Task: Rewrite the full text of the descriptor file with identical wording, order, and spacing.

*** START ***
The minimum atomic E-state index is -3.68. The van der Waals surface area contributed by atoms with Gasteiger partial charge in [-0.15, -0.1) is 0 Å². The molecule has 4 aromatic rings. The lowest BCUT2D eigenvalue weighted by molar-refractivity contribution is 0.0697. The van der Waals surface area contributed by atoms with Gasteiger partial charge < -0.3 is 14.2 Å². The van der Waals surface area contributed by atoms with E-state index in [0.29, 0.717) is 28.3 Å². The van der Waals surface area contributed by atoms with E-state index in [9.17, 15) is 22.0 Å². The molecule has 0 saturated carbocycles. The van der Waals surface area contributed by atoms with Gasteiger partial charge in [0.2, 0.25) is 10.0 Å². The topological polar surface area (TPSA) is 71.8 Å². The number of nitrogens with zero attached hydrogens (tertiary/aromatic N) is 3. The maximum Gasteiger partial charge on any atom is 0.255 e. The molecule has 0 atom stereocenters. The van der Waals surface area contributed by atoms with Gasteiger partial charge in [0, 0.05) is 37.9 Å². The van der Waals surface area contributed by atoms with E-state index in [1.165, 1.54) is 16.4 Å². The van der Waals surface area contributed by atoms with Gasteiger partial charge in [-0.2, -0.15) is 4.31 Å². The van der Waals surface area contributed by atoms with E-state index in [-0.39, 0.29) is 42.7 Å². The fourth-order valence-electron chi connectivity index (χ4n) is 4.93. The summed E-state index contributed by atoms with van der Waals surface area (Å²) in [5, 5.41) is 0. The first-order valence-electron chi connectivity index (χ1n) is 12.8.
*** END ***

The minimum atomic E-state index is -3.68. The van der Waals surface area contributed by atoms with Gasteiger partial charge in [-0.15, -0.1) is 0 Å². The molecule has 4 aromatic rings. The lowest BCUT2D eigenvalue weighted by molar-refractivity contribution is 0.0697. The van der Waals surface area contributed by atoms with Gasteiger partial charge < -0.3 is 14.2 Å². The van der Waals surface area contributed by atoms with E-state index in [0.29, 0.717) is 28.3 Å². The van der Waals surface area contributed by atoms with E-state index in [9.17, 15) is 22.0 Å². The molecule has 0 saturated carbocycles. The van der Waals surface area contributed by atoms with Gasteiger partial charge in [0.2, 0.25) is 10.0 Å². The topological polar surface area (TPSA) is 71.8 Å². The number of nitrogens with zero attached hydrogens (tertiary/aromatic N) is 3. The maximum Gasteiger partial charge on any atom is 0.255 e. The molecule has 0 atom stereocenters. The van der Waals surface area contributed by atoms with Gasteiger partial charge in [0, 0.05) is 37.9 Å². The van der Waals surface area contributed by atoms with E-state index in [1.165, 1.54) is 16.4 Å². The van der Waals surface area contributed by atoms with Gasteiger partial charge in [-0.2, -0.15) is 4.31 Å². The van der Waals surface area contributed by atoms with E-state index in [-0.39, 0.29) is 42.7 Å². The fourth-order valence-electron chi connectivity index (χ4n) is 4.93. The summed E-state index contributed by atoms with van der Waals surface area (Å²) in [5, 5.41) is 0. The first-order valence-electron chi connectivity index (χ1n) is 12.8.